Opinion

The unconscionable disconnects

Many years ago Edmund Burke warned, “the commonwealth itself would … be disconnected.”

Previously, we have pointed to Washington, D.C. and the “severe and total disconnect” of incumbent elected officials from the American citizens they were – and are – supposed to represent.

We wrote, hopefully, that the dis-connects could be spliced back together.

Regrettably, those disconnected politicians have moved still further away from the folk “back home.”

Now, the virulent virus of political disconnection has spread to most state capitals across the country.

Too many legislative incumbents and executive officials are detached, disconnected and increasingly determined to wield personal and party power based on deep-seated attitudes, philosophical biases, and bureaucratic behaviors.

As a result, many disconnected incumbents deservedly will be on the electoral ropes this November.

Surprisingly, even some first-time candidates show signs of similar attitudes of arrogance.

In those instances, most – but not all – are candidates hand-picked by insiders within both major parties.

In other words, despite the desire and demand from growing numbers of citizens for open ballot access, state parties continue to erect obstacles to block newcomers rising from the ranks of everyday folk.

State party conventions, party town committees, and even state statutory requirements are designed to frustrate challengers.

Put succinctly, insider political leopards won’t change spots.

That suggests that more work will need doing within each party after the November 2nd vote count.

Let’s look at a few of the all too many disconnects — unconscionable disconnects.

After Sept. 11, we all understood “what needed to be done” and overwhelmingly supported “doing whatever needed to be done” to defeat our enemies.

But the battles in Iraq and Afghanistan have lasted longer than necessary.

Unconscionably, the brave men and women in our military and their families have been done a severe and terrible disservice by each elected official who has not and will not develop, support and execute a policy that will win the battles in the Middle East and wherever else the War on Terror may require.

Americans must not close our eyes to the reality that there will be a “wherever else.”

Imagine for a moment if today’s politicians were in place back in Dec. 1941 following the attack on Pearl Harbor.

Compare your flashback thoughts to the wisdom actually exhibited during World War II among our military and political leaders. Those leaders connected with Americans.

Back then, it was said that politics stopped at the water’s edge. That admirable attitude and behavior, I believe, was rooted in the minds and hearts of America’s elected officials as an understanding and commitment that they were Americans first.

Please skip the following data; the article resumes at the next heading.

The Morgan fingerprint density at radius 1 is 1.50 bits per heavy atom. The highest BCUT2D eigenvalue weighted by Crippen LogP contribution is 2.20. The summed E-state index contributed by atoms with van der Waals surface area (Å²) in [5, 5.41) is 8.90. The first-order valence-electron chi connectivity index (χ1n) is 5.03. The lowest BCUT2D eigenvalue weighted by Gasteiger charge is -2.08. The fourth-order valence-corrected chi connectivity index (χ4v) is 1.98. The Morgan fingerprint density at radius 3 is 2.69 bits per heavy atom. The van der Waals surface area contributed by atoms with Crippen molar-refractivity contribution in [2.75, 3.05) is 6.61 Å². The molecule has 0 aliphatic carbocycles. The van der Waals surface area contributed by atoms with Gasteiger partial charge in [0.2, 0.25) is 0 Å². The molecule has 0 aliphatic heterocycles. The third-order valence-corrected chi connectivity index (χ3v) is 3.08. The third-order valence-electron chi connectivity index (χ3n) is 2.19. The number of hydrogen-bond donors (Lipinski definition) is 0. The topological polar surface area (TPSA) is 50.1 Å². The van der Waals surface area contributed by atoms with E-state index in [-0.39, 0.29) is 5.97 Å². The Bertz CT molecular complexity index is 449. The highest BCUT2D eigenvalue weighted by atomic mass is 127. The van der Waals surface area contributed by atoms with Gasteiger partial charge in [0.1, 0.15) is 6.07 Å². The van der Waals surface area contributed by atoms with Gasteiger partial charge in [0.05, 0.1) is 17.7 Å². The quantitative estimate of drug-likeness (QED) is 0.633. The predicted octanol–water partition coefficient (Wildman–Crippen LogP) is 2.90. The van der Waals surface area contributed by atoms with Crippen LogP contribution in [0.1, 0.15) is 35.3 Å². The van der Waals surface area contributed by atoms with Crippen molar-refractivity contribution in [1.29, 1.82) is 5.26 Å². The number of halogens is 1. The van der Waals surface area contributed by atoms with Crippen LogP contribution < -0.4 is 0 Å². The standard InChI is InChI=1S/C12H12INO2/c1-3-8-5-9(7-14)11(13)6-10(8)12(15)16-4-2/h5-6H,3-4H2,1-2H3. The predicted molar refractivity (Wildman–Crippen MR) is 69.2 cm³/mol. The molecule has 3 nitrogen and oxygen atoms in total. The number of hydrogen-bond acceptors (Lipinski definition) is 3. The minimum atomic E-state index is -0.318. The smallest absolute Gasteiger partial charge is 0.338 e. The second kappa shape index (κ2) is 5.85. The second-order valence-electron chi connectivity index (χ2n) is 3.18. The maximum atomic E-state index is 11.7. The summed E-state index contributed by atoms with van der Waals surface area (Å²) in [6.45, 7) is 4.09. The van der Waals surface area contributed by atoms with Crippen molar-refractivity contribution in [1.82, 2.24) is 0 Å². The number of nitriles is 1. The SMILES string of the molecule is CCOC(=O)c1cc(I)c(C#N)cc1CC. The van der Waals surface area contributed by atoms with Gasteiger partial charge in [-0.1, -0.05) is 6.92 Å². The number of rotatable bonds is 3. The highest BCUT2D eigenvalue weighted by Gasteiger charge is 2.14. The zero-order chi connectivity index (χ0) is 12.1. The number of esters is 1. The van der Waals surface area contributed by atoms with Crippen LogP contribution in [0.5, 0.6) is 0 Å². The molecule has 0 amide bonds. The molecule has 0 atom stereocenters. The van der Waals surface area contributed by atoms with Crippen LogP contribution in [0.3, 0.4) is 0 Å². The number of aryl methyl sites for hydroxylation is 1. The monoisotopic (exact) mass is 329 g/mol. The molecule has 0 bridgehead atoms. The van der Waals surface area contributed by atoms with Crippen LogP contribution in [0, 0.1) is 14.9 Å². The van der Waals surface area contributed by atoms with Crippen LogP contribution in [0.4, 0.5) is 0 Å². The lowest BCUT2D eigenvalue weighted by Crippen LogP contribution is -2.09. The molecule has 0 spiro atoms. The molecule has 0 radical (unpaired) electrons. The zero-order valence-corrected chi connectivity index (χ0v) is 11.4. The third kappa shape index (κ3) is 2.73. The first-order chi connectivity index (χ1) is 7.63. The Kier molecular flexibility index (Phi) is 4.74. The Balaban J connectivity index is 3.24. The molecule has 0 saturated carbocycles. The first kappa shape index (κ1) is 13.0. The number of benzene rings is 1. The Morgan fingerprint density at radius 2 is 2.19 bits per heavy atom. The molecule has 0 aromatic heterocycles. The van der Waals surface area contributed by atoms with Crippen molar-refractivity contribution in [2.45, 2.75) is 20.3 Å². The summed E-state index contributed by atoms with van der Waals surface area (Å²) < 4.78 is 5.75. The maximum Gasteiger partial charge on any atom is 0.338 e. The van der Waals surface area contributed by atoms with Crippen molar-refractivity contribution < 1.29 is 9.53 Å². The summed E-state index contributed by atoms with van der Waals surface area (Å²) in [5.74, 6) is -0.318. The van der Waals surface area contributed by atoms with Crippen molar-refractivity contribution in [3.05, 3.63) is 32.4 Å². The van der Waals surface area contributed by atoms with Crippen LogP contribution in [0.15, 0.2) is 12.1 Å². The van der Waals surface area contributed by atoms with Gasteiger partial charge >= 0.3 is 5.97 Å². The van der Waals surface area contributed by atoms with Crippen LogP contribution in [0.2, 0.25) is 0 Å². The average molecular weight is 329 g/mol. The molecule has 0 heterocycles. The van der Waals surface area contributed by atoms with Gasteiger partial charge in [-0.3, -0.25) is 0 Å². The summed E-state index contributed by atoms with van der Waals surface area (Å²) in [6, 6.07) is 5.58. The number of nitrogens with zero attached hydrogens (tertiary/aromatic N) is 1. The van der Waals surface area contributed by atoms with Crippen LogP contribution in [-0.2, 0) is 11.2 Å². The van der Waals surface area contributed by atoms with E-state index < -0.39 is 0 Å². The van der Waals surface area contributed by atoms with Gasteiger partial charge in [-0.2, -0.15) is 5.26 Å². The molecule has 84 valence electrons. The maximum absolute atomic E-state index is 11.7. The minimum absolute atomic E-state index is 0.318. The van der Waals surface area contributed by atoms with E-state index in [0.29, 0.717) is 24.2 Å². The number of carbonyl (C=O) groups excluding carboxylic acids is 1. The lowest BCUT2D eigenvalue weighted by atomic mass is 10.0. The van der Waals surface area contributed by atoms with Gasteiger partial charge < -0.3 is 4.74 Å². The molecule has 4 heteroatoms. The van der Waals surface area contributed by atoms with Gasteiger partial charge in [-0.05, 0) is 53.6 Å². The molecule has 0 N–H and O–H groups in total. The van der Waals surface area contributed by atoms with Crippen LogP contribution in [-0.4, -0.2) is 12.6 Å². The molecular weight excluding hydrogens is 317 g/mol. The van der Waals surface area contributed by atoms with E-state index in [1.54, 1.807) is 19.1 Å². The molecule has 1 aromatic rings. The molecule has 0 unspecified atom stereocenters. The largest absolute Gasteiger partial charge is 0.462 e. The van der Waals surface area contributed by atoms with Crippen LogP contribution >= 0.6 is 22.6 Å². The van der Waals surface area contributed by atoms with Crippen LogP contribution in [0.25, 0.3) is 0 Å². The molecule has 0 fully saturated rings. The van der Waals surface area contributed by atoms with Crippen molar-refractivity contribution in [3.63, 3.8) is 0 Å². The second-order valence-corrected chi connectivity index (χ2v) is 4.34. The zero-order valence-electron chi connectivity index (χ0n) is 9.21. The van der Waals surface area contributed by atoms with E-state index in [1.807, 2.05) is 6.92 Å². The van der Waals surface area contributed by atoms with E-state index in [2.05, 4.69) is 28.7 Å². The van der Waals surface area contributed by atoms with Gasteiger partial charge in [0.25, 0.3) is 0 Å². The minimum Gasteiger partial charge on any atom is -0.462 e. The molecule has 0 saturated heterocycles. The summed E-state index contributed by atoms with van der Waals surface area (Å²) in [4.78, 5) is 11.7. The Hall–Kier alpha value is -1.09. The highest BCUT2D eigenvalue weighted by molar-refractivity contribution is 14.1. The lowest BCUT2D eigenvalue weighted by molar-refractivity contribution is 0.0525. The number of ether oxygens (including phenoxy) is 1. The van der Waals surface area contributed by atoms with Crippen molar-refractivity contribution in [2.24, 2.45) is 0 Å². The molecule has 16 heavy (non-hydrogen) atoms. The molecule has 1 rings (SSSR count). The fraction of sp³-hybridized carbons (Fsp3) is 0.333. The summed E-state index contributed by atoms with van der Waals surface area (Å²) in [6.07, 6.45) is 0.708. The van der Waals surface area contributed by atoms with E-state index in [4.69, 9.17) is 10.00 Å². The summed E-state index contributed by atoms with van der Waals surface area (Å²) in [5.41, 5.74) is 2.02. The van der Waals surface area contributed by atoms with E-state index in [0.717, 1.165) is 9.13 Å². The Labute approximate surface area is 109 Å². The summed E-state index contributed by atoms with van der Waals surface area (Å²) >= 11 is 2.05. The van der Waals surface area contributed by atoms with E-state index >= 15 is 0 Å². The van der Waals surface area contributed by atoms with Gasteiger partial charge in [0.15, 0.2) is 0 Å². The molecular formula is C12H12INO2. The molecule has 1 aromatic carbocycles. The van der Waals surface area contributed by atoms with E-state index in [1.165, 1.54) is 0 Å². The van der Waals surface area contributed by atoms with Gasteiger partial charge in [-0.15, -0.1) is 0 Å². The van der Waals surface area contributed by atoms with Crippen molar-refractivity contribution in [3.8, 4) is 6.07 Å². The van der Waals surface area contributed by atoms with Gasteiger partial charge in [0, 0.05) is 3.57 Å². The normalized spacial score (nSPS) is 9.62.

Next, consider the severe problem of “illegal entry” into the United States.

Consider too, plans being pushed by today’s elected officials who prefer to call it “immigration reform.”

There are three realities about past and current reform plans cooked up by the “D.C. disconnected:”

All three harm national security by “giving cover to terrorists;” they also harm citizen taxpayers by “giving illegal workers a pass on taxes;” and they all undermine U.S. rule of law by “making illegal immigrants immune to immigration law.”

Here’s the truth:

Comprehensive immigration reform is driven purely by politics. Politics birthed it; politics sustained its life; and it’s not yet dead. After Nov. 2, the dealmakers will be back with what will be called yet another ‘grand compromise’. Recent media talk about executive fiat granting amnesty (unconstitutionally) will be used to pressure lame ducks into a forced compromise that will serve only to compromise American rule of law, the real meaning of U.S. citizenship, our values, our culture, our freedoms and more.

How and why is this happening?

Because of the “disconnects” — the “unconscionable disconnects.”

In most states, disconnected politicians refuse to curb spending.

Instead, they try to squeeze more hard-earned money from productive citizens, transferring it to those who are unproductive because they choose not to work. And, the Feds stimulate the core problems – not solutions – with subsidies and bailouts.

To paraphrase Edmund Burke, “this unprincipled facility of changing the state as often, and as much, and in as many ways, as there are floating fancies and fashions, the whole chain and continuity (of the country) will be broken.”

Is that the objective?

Is that the agenda?

Americans want the United States to commit to win every battle and want the political cabal now under way to stop immediately.

Americans understand what Edmund Burke meant when he wrote, “society is indeed a contract. It is to be looked on with reverence.”

Citizens understand, too, that the “unconscionable disconnects” noted above are affronts to order, civil society and the ongoing sovereignty of the United States.

Overwhelmingly, Americans want to see demonstrated reverence to the social contract of our Constitution and the founding principles in our Declaration of Independence.  (Check out: www.CFC.us)

Richard Olivastro is president of Olivastro Communications, a professional member of the National Speakers Association, and founder of Citizens For Change. He can be reached via e-mail at RichOlivastro@gmail.com or by phone at 1-877-RichSpeaks.